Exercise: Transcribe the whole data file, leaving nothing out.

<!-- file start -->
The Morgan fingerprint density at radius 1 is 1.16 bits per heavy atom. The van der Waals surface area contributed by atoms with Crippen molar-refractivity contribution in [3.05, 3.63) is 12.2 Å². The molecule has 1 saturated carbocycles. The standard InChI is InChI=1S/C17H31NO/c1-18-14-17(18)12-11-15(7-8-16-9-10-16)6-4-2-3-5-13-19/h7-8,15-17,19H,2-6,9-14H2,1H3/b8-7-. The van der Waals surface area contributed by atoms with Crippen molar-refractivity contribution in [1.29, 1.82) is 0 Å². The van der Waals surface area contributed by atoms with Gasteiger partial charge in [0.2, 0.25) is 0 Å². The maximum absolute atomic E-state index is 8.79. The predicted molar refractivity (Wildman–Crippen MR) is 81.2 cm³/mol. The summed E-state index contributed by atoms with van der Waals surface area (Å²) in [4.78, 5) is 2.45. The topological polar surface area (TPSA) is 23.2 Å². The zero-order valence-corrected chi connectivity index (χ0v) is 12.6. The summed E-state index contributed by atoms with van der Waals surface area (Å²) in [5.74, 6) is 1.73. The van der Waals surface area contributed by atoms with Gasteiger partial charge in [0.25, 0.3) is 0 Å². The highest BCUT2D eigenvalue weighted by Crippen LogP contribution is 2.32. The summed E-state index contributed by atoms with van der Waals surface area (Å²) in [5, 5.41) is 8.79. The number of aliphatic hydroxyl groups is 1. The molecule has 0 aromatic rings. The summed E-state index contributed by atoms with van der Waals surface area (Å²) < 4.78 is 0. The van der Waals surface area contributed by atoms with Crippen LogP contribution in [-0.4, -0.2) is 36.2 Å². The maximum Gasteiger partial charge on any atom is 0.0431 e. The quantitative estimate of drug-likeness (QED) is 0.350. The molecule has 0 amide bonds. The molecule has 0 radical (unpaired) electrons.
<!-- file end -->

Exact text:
The Morgan fingerprint density at radius 1 is 1.16 bits per heavy atom. The van der Waals surface area contributed by atoms with Crippen molar-refractivity contribution in [3.05, 3.63) is 12.2 Å². The molecule has 1 saturated carbocycles. The standard InChI is InChI=1S/C17H31NO/c1-18-14-17(18)12-11-15(7-8-16-9-10-16)6-4-2-3-5-13-19/h7-8,15-17,19H,2-6,9-14H2,1H3/b8-7-. The van der Waals surface area contributed by atoms with Crippen molar-refractivity contribution in [1.29, 1.82) is 0 Å². The van der Waals surface area contributed by atoms with Gasteiger partial charge in [0.2, 0.25) is 0 Å². The maximum absolute atomic E-state index is 8.79. The predicted molar refractivity (Wildman–Crippen MR) is 81.2 cm³/mol. The summed E-state index contributed by atoms with van der Waals surface area (Å²) in [4.78, 5) is 2.45. The topological polar surface area (TPSA) is 23.2 Å². The zero-order valence-corrected chi connectivity index (χ0v) is 12.6. The summed E-state index contributed by atoms with van der Waals surface area (Å²) in [5.74, 6) is 1.73. The van der Waals surface area contributed by atoms with Gasteiger partial charge in [0.25, 0.3) is 0 Å². The highest BCUT2D eigenvalue weighted by Crippen LogP contribution is 2.32. The summed E-state index contributed by atoms with van der Waals surface area (Å²) in [5, 5.41) is 8.79. The number of aliphatic hydroxyl groups is 1. The molecule has 0 aromatic rings. The summed E-state index contributed by atoms with van der Waals surface area (Å²) < 4.78 is 0. The van der Waals surface area contributed by atoms with Crippen LogP contribution in [-0.4, -0.2) is 36.2 Å². The maximum Gasteiger partial charge on any atom is 0.0431 e. The quantitative estimate of drug-likeness (QED) is 0.350. The molecule has 0 amide bonds. The molecule has 0 radical (unpaired) electrons.